The Age of Exploration, also known as the Age of Discovery, describes the expansion of European influence on a global scale.

The explorations went west after the Ottomans blocked Constantinople.  The Europeans needed another route.  So they took the path available — the Atlantic Ocean.

The period was funded from, not the Reformation or Rome, but the wealth of the Renaissance.  The spice trade provided a large part of the financing.  This need for preservative spices was a matter of survival.  Not long before this time The Plague had killed about 2/3 of the population of Europe.  The new goal was to both survive and advance.  That is, after all, what all people do.

The age of exploration provided an avenue for missions, both Protestant and Roman.  Remember: Rome had a difficult enough time financing one venture, the Sistine Chapel. It’s not like they had a lot of money available at the time.  And the Protestants — they were still trying to build allegiances and secure locations.

Exploration was a secular venture.

Yes, too often the Christian conversion message was a call to allegiance rather than faith.  Christians and the nations of Europe had just stopped the coercive conversion efforts of Islam in Europe.  Spain had just been freed shortly before Columbus sailed.  This, in fact, is what allowed the financing of his venture.  For a period of time Christianity adopted the same method as employed by Islam.[1]

The Pilgrims were not part of the age of exploration.  They were not merchants.  Nor were they financiers.  They were escaping persecution.  There were those who came after them who committed atrocities.  But it is not the Pilgrims who are to blame.

The narrative is that Europeans brought violence to an otherwise peaceful people in the Americas.  Such is the naive treatment history receives.  The impression is not made by explicit remark by by exclusion. That is, if Europeans brought violence then violence was something external to these people.  It is all the fault of the Christian Europeans as the revisionists would say. [2] [3]

You can now see the disconnect.  Was it Christianity or was it the secular economic venture which initiated these wrongs?  (I will not excuse the wrongs of Christians here.  But neither is it appropriate to not make this distinction as Christianity makes no proposition regarding economic plundering.  That remains in the purview of the secularist.)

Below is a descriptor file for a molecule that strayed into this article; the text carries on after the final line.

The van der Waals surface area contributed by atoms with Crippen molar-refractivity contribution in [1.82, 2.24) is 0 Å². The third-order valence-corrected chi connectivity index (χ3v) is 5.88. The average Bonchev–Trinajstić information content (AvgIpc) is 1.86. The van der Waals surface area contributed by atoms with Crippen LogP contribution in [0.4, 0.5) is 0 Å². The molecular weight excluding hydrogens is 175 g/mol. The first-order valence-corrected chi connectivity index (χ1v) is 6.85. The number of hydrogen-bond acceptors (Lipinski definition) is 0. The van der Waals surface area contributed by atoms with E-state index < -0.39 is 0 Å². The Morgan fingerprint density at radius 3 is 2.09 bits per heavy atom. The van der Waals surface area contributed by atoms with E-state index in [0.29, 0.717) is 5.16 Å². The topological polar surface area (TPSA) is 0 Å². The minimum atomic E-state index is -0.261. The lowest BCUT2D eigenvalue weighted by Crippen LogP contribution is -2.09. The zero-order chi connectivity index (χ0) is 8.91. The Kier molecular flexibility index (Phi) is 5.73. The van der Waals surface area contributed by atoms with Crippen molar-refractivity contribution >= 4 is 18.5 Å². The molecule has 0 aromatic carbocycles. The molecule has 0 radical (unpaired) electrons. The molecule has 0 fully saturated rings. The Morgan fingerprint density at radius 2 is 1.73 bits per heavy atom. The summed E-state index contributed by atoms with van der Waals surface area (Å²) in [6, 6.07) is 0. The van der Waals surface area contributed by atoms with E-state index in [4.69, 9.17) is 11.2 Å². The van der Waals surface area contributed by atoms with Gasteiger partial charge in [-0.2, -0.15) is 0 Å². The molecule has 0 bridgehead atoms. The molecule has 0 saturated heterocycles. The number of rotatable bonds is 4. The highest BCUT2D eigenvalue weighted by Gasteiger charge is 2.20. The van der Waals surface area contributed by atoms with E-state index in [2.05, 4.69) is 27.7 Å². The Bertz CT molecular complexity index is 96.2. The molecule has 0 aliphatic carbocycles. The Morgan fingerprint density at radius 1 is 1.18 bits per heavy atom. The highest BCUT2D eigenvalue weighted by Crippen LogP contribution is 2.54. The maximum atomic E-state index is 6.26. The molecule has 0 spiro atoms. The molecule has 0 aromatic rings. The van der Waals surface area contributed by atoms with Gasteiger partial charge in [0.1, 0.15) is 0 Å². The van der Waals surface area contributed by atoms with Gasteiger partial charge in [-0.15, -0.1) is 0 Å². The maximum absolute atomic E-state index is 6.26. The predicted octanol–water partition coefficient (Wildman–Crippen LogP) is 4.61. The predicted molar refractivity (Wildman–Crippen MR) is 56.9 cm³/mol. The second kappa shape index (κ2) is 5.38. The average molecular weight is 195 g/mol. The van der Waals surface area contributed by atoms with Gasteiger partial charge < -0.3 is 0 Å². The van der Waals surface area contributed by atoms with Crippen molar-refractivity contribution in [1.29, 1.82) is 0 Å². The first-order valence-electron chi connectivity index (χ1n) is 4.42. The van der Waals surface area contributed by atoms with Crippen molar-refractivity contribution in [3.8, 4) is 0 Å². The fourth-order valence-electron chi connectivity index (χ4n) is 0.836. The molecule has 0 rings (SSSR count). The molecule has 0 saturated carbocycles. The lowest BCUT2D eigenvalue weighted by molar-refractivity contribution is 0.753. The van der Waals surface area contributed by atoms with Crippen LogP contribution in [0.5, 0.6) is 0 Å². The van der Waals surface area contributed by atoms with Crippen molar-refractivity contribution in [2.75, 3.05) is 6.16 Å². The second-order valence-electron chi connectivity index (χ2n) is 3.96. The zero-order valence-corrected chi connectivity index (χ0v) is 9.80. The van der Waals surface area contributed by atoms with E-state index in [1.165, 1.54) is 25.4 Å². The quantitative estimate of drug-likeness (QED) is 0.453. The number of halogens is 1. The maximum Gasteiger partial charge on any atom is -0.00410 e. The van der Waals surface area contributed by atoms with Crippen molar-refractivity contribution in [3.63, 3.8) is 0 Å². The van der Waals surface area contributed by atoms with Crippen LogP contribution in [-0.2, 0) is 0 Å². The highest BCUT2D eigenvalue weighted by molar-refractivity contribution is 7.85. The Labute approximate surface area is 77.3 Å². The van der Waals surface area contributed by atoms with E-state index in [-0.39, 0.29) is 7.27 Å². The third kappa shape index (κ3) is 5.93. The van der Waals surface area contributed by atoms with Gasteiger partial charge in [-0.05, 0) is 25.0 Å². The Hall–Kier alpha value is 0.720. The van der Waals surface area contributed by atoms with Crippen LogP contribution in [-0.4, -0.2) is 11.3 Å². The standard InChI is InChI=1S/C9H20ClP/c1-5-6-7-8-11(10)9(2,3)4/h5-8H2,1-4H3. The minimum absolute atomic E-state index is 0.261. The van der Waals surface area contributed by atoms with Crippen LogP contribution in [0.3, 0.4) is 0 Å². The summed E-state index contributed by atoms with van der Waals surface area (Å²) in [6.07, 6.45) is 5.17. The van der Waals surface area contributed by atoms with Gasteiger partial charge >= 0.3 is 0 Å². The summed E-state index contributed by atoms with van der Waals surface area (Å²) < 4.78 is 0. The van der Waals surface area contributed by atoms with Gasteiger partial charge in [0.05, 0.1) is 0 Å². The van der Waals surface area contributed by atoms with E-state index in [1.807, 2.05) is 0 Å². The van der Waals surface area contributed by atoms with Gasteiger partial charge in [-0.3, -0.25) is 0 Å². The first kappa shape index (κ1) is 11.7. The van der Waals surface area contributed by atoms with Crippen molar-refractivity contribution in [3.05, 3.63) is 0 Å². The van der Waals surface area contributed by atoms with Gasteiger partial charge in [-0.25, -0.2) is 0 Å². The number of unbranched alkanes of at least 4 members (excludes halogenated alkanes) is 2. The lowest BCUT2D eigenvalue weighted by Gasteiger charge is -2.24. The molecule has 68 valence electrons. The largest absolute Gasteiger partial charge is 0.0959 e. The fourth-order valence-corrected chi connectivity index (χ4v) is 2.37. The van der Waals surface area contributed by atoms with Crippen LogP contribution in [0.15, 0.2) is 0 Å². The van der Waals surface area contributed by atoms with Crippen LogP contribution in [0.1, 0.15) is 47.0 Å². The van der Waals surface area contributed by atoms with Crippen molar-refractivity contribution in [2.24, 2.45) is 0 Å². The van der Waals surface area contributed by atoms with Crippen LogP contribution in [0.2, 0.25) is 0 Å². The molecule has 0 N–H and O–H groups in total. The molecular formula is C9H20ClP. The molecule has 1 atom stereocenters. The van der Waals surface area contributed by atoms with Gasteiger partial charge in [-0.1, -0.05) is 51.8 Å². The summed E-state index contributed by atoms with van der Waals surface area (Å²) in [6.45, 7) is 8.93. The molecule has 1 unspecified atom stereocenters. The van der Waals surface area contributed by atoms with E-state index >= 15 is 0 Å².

Today Christians still evangelize using the mechanisms of secular exploration and economy. We will fly on their planes, ride their ships and trains, and drive their cars.

Christianity was not the origin of Manifest Destiny.  Manifest Destiny is a strange mix of ideas.  It is very secular and nationalistic.  It employs the optimism of and borrows the eschatology of postmillenial theology.  It also specifically represented the racism of the Democratic party. [4]

Yes, too many Christians went along for the ride.  That is to our shame.  But to blame us for what was done by the atheist, secularist, and nationalist — that’s historical revisionism.

[1] To be precise, Islamic law enjoins forced conversion.  The consequence, however, is either submission to the point of desperation or even death for Christian, Jew, and infidel (the godless).  It hardly seems consistent.

[2] Keeley, Lawrence, War Before Civilization: The Myth of the Peaceful Savage (Oxford University Press, 1996)

[3] LeBlanc, Steven, Constant Battles: The Myth of the Peaceful, Noble Savage (Saint Martin’s Press, 2003)

[4], cited 11/27/2014

“Originally a partisan Democratic issue, ‘manifest destiny’ gained Republican adherents as time passed.”